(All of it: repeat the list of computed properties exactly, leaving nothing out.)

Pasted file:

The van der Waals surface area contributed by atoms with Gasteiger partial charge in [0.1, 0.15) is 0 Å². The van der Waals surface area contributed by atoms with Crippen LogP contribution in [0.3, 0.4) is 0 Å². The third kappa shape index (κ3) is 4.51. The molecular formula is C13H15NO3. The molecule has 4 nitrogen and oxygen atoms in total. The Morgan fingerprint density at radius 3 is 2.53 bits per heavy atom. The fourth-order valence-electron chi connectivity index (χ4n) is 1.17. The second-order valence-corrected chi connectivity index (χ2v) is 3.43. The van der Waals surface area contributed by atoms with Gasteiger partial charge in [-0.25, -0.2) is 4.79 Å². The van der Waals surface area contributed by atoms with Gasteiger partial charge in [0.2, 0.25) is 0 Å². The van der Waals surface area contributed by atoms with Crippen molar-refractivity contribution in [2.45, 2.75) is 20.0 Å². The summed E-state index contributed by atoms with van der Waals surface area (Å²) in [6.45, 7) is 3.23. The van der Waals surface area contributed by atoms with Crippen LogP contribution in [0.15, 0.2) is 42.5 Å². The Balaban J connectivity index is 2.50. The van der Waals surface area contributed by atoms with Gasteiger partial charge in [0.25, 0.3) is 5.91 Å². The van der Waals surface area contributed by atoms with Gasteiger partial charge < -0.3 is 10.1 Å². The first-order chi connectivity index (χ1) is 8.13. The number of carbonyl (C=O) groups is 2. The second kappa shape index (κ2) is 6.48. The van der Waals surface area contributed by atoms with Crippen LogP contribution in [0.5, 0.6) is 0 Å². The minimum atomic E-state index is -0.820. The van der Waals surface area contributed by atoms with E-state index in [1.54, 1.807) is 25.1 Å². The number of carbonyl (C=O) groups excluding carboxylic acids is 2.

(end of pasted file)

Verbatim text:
The van der Waals surface area contributed by atoms with Gasteiger partial charge in [0.1, 0.15) is 0 Å². The van der Waals surface area contributed by atoms with Crippen LogP contribution in [0.3, 0.4) is 0 Å². The third kappa shape index (κ3) is 4.51. The molecular formula is C13H15NO3. The molecule has 4 nitrogen and oxygen atoms in total. The Morgan fingerprint density at radius 3 is 2.53 bits per heavy atom. The fourth-order valence-electron chi connectivity index (χ4n) is 1.17. The second-order valence-corrected chi connectivity index (χ2v) is 3.43. The van der Waals surface area contributed by atoms with Gasteiger partial charge in [-0.25, -0.2) is 4.79 Å². The van der Waals surface area contributed by atoms with Gasteiger partial charge in [0.2, 0.25) is 0 Å². The van der Waals surface area contributed by atoms with Crippen molar-refractivity contribution in [2.45, 2.75) is 20.0 Å². The summed E-state index contributed by atoms with van der Waals surface area (Å²) in [6.45, 7) is 3.23. The van der Waals surface area contributed by atoms with Crippen LogP contribution in [0.15, 0.2) is 42.5 Å². The Balaban J connectivity index is 2.50. The van der Waals surface area contributed by atoms with Gasteiger partial charge in [0.25, 0.3) is 5.91 Å². The van der Waals surface area contributed by atoms with Gasteiger partial charge < -0.3 is 10.1 Å². The first-order chi connectivity index (χ1) is 8.13. The number of carbonyl (C=O) groups is 2. The second kappa shape index (κ2) is 6.48. The van der Waals surface area contributed by atoms with Crippen LogP contribution in [0.5, 0.6) is 0 Å². The minimum atomic E-state index is -0.820. The van der Waals surface area contributed by atoms with E-state index in [1.54, 1.807) is 25.1 Å². The number of carbonyl (C=O) groups excluding carboxylic acids is 2.